I purposely cut them shorter than the pattern expected since I knew I’d need to do that with my handwoven. These pictures were taken prior to hemming, and I cut off another 2″ before hemming. I was happy with these, although I could see that the pattern needed a few more minor modifications.

fun fabric crops, front view

fun fabric crops, side view

I know some people wouldn’t like the patch pockets, but they’re just fine with me. And MUCH easier than side seam pockets. And who wants pants without pockets? Not me!

The next step was to use more tissue paper. I had only one each pants front and pants back pattern piece, and since these pants are cut out in a single layer, I wanted two of each to make my life easier.

Then a good thing happened. It was my turn to host and Open Studio at the Weaving Center. Two-and-a-half hours at a place with six-foot tables. That would make things much easier – my kitchen table is just over three feet wide, and with that leaf up it takes up most of my kitchen.

So I brought my fabric, tissue paper, iron, and other supplies to the Center with me. I made the needed mod to the 2nd pattern piece, adjusted my modified original, laid out and cut the fabric, and then ironed on the woven interfacing along all the cut edges to secure it. Came home and zigzagged all the cut edges for another measure of security and started sewing.

NOTE: I’m not happy with the photos being so grainy. But here’s the thing…by the time I take the images in my mirror and crop them to show you just the pants, this is what happens. I don’t want to go through taking them, cropping them, and inserting them again. That’s why I chose to show you the crops with the fun fabric above at a smaller size. But I didn’t want to do that with this pair. Maybe next time I need to take a photo like this I can do better. Maybe.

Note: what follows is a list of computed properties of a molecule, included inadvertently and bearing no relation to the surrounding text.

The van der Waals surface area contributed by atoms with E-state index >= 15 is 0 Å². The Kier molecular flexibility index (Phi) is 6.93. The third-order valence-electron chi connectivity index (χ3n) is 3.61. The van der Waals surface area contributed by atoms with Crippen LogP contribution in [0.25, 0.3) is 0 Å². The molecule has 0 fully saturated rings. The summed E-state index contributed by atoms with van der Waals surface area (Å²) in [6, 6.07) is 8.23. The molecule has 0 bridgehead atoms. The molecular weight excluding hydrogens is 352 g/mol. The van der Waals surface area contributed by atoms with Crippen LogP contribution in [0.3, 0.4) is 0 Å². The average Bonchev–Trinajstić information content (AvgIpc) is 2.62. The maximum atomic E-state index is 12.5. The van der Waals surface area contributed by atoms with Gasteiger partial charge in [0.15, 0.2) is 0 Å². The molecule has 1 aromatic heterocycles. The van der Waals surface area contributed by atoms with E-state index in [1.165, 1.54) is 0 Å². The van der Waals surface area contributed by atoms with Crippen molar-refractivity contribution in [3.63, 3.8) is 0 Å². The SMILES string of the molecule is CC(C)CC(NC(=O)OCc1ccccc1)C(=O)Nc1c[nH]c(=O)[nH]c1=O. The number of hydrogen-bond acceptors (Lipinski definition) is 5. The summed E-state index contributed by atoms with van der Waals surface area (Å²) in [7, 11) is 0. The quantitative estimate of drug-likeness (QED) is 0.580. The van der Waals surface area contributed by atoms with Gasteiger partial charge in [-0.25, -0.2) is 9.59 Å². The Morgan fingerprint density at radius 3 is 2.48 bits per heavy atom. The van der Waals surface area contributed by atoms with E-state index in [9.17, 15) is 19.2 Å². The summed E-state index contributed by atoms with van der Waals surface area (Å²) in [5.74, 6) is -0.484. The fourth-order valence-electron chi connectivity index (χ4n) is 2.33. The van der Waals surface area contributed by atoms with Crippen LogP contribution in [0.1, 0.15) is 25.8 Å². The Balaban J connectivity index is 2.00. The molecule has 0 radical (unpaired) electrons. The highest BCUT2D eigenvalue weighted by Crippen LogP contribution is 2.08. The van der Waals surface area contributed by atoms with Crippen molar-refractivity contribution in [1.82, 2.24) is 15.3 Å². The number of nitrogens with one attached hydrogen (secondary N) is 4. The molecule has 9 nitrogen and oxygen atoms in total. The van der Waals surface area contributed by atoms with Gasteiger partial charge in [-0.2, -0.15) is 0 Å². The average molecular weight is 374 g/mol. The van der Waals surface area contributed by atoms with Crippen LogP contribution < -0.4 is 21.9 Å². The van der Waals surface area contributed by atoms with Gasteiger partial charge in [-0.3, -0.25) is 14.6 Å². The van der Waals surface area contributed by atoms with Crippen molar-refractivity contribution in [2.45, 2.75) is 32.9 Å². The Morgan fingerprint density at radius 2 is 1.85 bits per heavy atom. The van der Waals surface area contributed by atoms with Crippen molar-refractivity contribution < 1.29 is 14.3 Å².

my handwoven crops, side view

I finished the hemming today. I am really happy with these pants, and can’t wait to wear them to a Guild meeting for Show & Tell. 🙂 Unfortunately, I fear that by the time the Guild meets in person again, it’ll be too cold for crops. 🙁

my handwoven crops, front view

I learned a bit about stripe placement and would have laid out the colors on my warp a bit differently, but that’ll be for the next time. Assuming I can remember that long. 😉

my handwoven crops, another side view

I know I gained a lot of confidence with these, and will definitely weave more fabric to use the other patterns I purchased from Sarah. I have something else I have to do first…no hints, as it may be a total bust.

6 comments to Making things

  • Jennifer+Petschke

    WOW your crops are fabulous!!! A lot of effort and a beautiful fit. Glad the patterns work so well for you and you can weave fabric for clothes made for you.
    The moss art is so intereshing and gentle. Nice project to do with A.

    • Peg Cherre

      Thanks, Jennifer. Now I’m actually looking forward to sewing more clothes…from my handwoven fabric. Most of my prior efforts didn’t please me and therefore didn’t encourage me to make more. And yes, that moss art was fun and looks nice on my mantle.

  • Judy+T

    Lovely on all counts Peg! I’m so proud of you in all you do! And love that you and your sweet daughter get to do such lovely things together!

    • Peg Cherre

      Thanks, Judy. Mom taught us well, didn’t she? And I am VERY lucky that both my kids live close!

  • Love the moss pictures. Do they last a long time? It looks like a very fun activity.

    Your crop pants turned out great, they look to fit very well. My goal is to eventually start making myself some clothing from handwovens. I’ve only made a few vests over the years.

    • Peg Cherre

      Cindie – I can’t say for sure how long these particular moss pictures last, but my sister has had one – quite different than these – for years on her mantlepiece.

      Thanks for the compliments on the pants. I’d made a vest before – it was one of my least successful makes. I can’t say enough about Sarah’s patterns.